CHATHAM, NJ – The Garibaldi Group brokerage team of Jeff Garibaldi and Jackie Madden are proud to announce the relocation of specialty chemical company Croda International’s US headquarters.
The UK based firm first established its presence in the US in 1950 and was most recently located in Edison, New Jersey with three manufacturing sites located in Atlas Point, Delaware; Mill Hall, Pennsylvania and Salinas, California.
The decision to relocate their US headquarters was largely based around improving the employee experience. The requirement was to locate a class A building to accommodate their headquarters office as well as their new Innovation Lab. The Innovation Lab is set to include state of the art laboratories that can enable customers to come and collaborate with researchers in developing new products.
After an exhaustive search throughout much of Middlesex, Union, and Monmouth Counties, 777 Scudders Mill Lane in Plainsboro was chosen to be Croda’s US home for the foreseeable future. The firm closed on 70,000 square feet of leased office and lab space at the end of August and is set to move in June 2020.
The building at 777 Scudders Mill Lane was most recently home to Bristol-Myers Squibb. The landlord, Trawler Capital Management, has committed to significant capital improvements to the building, including a brand new auditorium, conference space, fitness center, and covered parking.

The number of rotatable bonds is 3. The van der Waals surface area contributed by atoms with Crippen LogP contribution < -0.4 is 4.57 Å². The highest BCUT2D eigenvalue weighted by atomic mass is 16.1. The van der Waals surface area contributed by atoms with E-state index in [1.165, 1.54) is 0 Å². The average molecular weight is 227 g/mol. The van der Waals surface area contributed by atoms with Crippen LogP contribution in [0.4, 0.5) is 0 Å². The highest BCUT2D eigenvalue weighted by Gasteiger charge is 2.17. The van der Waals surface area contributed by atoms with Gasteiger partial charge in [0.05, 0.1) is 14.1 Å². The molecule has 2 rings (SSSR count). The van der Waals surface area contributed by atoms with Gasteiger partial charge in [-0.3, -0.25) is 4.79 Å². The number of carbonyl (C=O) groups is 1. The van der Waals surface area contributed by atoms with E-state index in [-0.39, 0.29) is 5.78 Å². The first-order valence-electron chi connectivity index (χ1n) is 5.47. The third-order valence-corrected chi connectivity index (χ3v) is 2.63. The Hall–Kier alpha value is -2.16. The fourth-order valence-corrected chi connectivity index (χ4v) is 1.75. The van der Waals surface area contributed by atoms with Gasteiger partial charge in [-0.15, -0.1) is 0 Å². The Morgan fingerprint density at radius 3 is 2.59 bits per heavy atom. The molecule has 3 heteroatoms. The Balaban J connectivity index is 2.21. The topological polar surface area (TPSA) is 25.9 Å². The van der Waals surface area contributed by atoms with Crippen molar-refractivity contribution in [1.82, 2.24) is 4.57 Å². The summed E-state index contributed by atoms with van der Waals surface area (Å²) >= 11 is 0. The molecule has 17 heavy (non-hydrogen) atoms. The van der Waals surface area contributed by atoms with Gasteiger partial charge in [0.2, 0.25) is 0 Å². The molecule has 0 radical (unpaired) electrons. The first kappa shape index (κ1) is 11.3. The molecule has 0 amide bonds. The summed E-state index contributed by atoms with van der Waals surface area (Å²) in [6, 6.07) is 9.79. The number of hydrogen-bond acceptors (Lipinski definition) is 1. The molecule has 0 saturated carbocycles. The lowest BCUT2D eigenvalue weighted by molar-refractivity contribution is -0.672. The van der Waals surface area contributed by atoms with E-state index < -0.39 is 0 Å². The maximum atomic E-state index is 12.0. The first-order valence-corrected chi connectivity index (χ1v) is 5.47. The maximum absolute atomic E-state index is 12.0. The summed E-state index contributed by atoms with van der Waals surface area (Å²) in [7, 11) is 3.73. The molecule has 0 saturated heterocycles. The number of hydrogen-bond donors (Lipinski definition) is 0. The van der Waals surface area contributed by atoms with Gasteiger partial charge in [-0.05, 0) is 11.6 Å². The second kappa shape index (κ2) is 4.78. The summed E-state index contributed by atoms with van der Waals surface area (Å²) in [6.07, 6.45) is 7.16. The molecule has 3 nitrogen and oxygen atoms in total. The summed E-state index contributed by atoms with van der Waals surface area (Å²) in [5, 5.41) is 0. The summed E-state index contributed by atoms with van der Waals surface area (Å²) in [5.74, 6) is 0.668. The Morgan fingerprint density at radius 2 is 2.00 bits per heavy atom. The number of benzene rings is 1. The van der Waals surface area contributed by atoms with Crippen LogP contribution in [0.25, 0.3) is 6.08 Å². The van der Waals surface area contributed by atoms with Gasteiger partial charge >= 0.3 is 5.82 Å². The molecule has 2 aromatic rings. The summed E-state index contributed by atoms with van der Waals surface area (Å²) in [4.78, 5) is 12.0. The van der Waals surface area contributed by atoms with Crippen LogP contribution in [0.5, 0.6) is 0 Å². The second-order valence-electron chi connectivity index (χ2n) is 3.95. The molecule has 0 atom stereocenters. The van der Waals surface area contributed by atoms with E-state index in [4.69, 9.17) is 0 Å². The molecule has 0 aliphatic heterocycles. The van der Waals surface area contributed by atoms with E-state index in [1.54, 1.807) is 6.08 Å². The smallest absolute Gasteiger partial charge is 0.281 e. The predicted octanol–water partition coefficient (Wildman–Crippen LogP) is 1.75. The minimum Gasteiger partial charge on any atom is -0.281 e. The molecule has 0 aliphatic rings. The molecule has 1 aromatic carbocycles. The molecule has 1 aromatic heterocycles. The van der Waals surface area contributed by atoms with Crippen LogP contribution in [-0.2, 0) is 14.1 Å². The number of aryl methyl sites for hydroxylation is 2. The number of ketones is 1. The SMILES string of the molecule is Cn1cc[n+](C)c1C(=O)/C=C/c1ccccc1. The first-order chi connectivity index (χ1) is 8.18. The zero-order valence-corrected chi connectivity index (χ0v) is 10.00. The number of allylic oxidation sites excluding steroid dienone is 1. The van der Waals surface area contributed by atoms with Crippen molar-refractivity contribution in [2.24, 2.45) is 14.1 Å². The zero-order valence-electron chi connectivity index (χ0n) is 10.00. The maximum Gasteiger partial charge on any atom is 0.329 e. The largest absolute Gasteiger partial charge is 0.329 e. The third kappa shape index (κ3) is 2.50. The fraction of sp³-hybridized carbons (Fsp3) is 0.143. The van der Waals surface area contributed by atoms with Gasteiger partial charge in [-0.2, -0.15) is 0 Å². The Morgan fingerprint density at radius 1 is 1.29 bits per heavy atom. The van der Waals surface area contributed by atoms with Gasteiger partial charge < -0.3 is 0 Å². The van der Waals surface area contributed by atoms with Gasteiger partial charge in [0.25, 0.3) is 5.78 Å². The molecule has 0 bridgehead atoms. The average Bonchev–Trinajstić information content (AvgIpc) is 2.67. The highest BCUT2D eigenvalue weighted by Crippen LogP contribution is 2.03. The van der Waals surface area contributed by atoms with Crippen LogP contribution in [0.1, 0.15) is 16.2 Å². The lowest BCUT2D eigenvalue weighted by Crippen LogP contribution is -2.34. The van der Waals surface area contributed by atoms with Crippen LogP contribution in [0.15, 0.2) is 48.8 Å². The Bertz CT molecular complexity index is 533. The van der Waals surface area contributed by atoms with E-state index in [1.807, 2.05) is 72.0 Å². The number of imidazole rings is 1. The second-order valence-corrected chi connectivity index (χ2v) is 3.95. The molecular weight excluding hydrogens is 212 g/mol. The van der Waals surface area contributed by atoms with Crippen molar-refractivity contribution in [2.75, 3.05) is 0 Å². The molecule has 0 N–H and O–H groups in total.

With the capital improvements and the building’s storied history in the lab and science space, it was a great fit for Croda’s needs. The rich community of life science businesses in the surrounding area was another important selling point, providing an inspiring ecosystem for Croda and their employees to join.
In many ways, the decision to relocate is a direct result of the robust jobs market that continues to grow in the national economy. As businesses find there are fewer job applicants available to fill open positions, companies are studying their competition and seeing what the labor market is demanding from their daily work experiences.
Life science and innovation companies are feeling the pressure as much if not more than companies in other industries, as the demand for technically skilled workers such as engineers, scientists, and programmers continue to grow at a faster rate than many traditional job roles.